QBE’s hearing marks “one of the first Brexit-driven transactions to be given go-ahead from the High Court”

QBE has all but confirmed contract continuity post-Brexit after its restructuring plans were heard at the High Court yesterday.

The business insurer has already received approval for its post-Brexit subsidiary, after its Brussels-based company, QBE Europe SA/NV was given authorisation by the National Bank of Belgium in May.

Now, it appears the insurer has been given the go-ahead with its post-Brexit restructuring in what QBE calls ”one of the first Brexit-driven transactions to be given the go-ahead by the High Court”.

The move will see QBE’s general insurance business (currently written through its European network) and its reinsurance business (written through its Belgian, Bermudan and Irish branches) to the new Belgian entity.

David Winkett, chief financial officer for QBE Europe said: “We are delighted with the outcome of the High Court hearing.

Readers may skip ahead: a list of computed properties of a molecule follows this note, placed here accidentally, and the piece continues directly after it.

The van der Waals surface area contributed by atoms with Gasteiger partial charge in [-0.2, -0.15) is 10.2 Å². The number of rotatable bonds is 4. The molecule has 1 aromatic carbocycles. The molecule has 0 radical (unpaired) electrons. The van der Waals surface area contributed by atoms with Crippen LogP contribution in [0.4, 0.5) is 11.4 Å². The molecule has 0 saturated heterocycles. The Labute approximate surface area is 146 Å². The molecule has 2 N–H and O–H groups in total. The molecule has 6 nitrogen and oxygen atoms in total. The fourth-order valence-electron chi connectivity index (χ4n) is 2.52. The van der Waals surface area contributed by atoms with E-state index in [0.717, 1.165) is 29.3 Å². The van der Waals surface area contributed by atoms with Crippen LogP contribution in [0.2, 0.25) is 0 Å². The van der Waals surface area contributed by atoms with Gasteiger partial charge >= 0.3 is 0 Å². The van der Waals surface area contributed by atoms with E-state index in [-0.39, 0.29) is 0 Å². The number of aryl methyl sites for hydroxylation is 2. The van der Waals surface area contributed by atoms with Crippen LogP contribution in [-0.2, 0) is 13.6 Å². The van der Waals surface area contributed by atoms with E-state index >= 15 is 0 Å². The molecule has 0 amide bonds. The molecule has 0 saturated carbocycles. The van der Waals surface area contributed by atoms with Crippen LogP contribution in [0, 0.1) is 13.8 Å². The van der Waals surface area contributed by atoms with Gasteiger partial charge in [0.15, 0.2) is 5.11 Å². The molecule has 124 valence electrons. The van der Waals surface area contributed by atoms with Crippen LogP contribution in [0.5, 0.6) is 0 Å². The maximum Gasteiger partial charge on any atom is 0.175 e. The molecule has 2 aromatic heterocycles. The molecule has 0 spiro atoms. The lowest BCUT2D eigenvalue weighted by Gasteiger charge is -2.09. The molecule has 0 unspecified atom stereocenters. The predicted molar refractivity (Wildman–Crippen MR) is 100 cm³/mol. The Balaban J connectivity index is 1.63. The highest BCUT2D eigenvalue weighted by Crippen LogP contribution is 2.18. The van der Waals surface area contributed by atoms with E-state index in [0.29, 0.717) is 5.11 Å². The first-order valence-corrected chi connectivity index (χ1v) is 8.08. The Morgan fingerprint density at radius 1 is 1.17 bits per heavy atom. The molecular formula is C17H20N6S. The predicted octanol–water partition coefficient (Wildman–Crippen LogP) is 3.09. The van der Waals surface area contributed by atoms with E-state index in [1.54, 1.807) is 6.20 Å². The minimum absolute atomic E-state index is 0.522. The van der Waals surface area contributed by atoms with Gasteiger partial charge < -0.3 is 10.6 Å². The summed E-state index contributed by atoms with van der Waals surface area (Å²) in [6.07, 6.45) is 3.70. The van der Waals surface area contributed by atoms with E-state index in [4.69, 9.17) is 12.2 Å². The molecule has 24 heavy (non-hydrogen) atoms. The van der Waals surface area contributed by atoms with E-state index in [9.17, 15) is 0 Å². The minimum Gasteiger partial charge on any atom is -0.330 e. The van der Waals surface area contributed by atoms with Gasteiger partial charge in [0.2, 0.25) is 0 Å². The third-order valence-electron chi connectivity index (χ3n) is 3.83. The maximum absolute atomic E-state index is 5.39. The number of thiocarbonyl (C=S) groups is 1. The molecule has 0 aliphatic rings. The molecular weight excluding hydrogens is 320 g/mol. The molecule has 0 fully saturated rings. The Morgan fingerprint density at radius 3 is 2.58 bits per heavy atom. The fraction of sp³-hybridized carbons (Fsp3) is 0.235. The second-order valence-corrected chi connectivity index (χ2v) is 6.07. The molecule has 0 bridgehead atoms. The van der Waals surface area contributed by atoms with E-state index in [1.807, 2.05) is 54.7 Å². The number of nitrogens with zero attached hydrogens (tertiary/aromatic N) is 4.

”This is a further demonstration of QBE’s advanced state of readiness and our plans to provide certainty, continuity and business as usual service to our customers across the European Union following Brexit.

”QBE will also use this opportunity to further develop its footprint in Continental Europe”


There has been a widespread effort from insurers to ensure the transition out of the EU is as smooth as possible and so they can continue to work.

RSA has opened a new office in Luxembourg, a popular hub for insurers, with Tokio Marine, Hiscox and AIG all opening new entities there.

Markel, meanwhile, opted for Germany to base its new business to skirt Brexit.

MS Amlin will join QBE in Brussels, as well as Lloyd’s, who is in the process of setting up its Belgian offices.

Still, need a deal

But, the industry is still hoping for a deal, after the government laid out its plans for a no-deal scenario last month.

The ABI said an agreement was a ”matter of urgency” while the CII said the biggest issue for insurance is contract continuity.

But, it appears many insurers are taking measures to ensure contract continuity is no longer a problem.